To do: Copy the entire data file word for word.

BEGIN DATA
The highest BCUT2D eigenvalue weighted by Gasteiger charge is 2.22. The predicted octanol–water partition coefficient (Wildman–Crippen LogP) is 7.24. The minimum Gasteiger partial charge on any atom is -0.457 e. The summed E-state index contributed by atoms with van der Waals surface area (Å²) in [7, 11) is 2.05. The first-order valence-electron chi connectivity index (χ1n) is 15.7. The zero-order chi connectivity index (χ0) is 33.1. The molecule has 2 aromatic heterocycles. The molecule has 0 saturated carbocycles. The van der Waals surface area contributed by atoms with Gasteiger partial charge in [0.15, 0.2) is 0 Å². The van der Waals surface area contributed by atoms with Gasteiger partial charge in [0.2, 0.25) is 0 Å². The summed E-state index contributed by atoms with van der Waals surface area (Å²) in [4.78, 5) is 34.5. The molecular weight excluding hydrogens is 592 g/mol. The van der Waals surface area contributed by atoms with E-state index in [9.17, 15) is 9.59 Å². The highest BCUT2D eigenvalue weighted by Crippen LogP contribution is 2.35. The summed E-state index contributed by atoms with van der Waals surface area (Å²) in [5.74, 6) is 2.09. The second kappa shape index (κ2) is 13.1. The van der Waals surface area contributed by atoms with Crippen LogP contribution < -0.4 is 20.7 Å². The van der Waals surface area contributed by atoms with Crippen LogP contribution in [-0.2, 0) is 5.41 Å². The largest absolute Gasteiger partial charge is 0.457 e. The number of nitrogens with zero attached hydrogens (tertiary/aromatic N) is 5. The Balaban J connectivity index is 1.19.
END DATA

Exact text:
The highest BCUT2D eigenvalue weighted by Gasteiger charge is 2.22. The predicted octanol–water partition coefficient (Wildman–Crippen LogP) is 7.24. The minimum Gasteiger partial charge on any atom is -0.457 e. The summed E-state index contributed by atoms with van der Waals surface area (Å²) in [7, 11) is 2.05. The first-order valence-electron chi connectivity index (χ1n) is 15.7. The zero-order chi connectivity index (χ0) is 33.1. The molecule has 2 aromatic heterocycles. The molecule has 0 saturated carbocycles. The van der Waals surface area contributed by atoms with Gasteiger partial charge in [0.15, 0.2) is 0 Å². The van der Waals surface area contributed by atoms with Gasteiger partial charge in [0.2, 0.25) is 0 Å². The summed E-state index contributed by atoms with van der Waals surface area (Å²) in [4.78, 5) is 34.5. The molecular weight excluding hydrogens is 592 g/mol. The van der Waals surface area contributed by atoms with E-state index in [9.17, 15) is 9.59 Å². The highest BCUT2D eigenvalue weighted by Crippen LogP contribution is 2.35. The summed E-state index contributed by atoms with van der Waals surface area (Å²) in [5.74, 6) is 2.09. The second kappa shape index (κ2) is 13.1. The van der Waals surface area contributed by atoms with Crippen LogP contribution < -0.4 is 20.7 Å². The van der Waals surface area contributed by atoms with Crippen LogP contribution in [-0.2, 0) is 5.41 Å². The largest absolute Gasteiger partial charge is 0.457 e. The number of nitrogens with zero attached hydrogens (tertiary/aromatic N) is 5. The Balaban J connectivity index is 1.19.